By Jade Braham
Spring is finally here, bringing with it a new burst of life and a blossoming of beautiful flowers.
From magnificent magnolias to beds of daffodils and snowdrops and bluebell forests, these are the best spring gardens to visit in the UK.
Best spring gardens to visit in the UK
Hill Close Gardens, Warwick
Within the heart of Warwick are delightfully preserved Victorian pleasure gardens with unique Grade II listed summer houses. Known as The Hidden Hedge Gardens of Warwick, Hill Close Gardens are the best place to see snowdrops this springtime. There are more than 130 varieties of snowdrops on display to welcome the start of spring, including Victorian snowdrops and the modern Warwickshire Gemini.
Caerhays Castle, Cornwall
See the beautiful magnolias on display at Caerhays Castle near St Austell in Cornwall. The 140-acre gardens and castle, which overlook the sea, are open to the public in spring from February to June. Famed for its 600 different different varieties, this is the best place in the UK to see magnolias. There are also over 80 trees in the garden which can lay claim to being the biggest in the UK. For more spectacular gardens in Cornwall visit greatgardensofcornwall.co.uk
After its grand opening in the 1740s, Stourhead was proclaimed to be ‘a living work of art’ and it continues to dazzle visitors to this day. Within the world famous gardens is an enormous lake around which a walking path encounters classical temples, a Palladian bridge, exotic trees, grottos and King Alfred’s Tower. The extensive parkland is perfect for a picnic and features the Palladian house which has a regency library and art collection.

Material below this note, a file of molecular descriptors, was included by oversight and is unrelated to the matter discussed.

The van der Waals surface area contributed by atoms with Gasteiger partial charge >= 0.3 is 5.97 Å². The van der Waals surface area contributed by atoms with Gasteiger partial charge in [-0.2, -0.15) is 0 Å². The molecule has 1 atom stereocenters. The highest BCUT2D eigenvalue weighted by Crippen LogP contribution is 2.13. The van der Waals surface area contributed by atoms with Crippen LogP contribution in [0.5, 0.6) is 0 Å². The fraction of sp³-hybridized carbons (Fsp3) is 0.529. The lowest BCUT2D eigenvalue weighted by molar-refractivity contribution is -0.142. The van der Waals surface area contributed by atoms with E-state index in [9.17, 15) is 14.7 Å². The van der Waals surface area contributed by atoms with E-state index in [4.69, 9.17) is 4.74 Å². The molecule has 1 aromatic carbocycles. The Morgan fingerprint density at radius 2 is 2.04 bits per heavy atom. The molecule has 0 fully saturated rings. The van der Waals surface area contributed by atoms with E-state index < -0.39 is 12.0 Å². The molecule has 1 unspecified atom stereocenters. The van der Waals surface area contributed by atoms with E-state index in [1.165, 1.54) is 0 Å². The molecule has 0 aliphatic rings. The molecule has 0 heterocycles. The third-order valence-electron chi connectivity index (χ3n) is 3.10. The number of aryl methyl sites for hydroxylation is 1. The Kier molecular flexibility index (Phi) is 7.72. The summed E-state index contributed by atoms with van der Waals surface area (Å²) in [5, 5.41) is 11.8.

Bodnant Garden, Conwy, Wales
Owned by the National Trust, Bodnant Garden spans 80 acres of Italianate terraces with lily ponds and herbaceous borders, Conwy Valley views, woodlands, meadows and plants from around the globe. Among the most incredible finds are the Champion trees, and thanks to the gardens careful design visitors can enjoy a colourful display all year round. In springtime, magnolias, rhododendrons and daffodils can be seen. Whereas summertime brings waterlilies, wildflowers and roses before giving way to vibrant autumnal leaves.
Dunham Massey, Cheshire
Dunham Massey declares itself ‘a garden for all seasons’ and any garden lover will certainly be delighted to find that it features an ancient deer park and Brookheys Covert – a semi-natural wood that’s been designated a Site of Special Scientific Interest. There are several circular walks around the garden where you can find an Orangery, Victorian Bark House, Pump House and remnants of an Elizabethan Mount. Dunham Massey also has what’s considered one of the best and largest winter gardens in the UK, known as the Winter Garden, and is home to over 1,600 winter shrubs.
Trelissick Gardens, Cornwall
Set on its very own peninsula and overlooking the Fal River, Trelissick Gardens has exquisite maritime views and a trail leading to unique sub-tropical plants, rhododendrons, hydrangeas, camellias and spring bulbs. With more than 400 acres, there’s plenty for everyone to enjoy, including little doggies who will love the woodland paths that open to expansive parkland. Beyond the floral delight, Trelissick has an art gallery displaying local Cornish artwork and an intimate beach perfect for a picnic.
Beyond the Gothic Revival manor house, Knightshayes has a post-war garden and a 19th century parkland. With more than 1,200 plants and designed by Edward Kemp, the walled kitchen garden, formal terraces and ‘garden of wood’, which comprises a collection of rare trees will delight at any time of the year. The walled kitchen garden has recently been restored and is considered one of the finest in the Devon countryside. Lovers of historic houses will adore the property here too.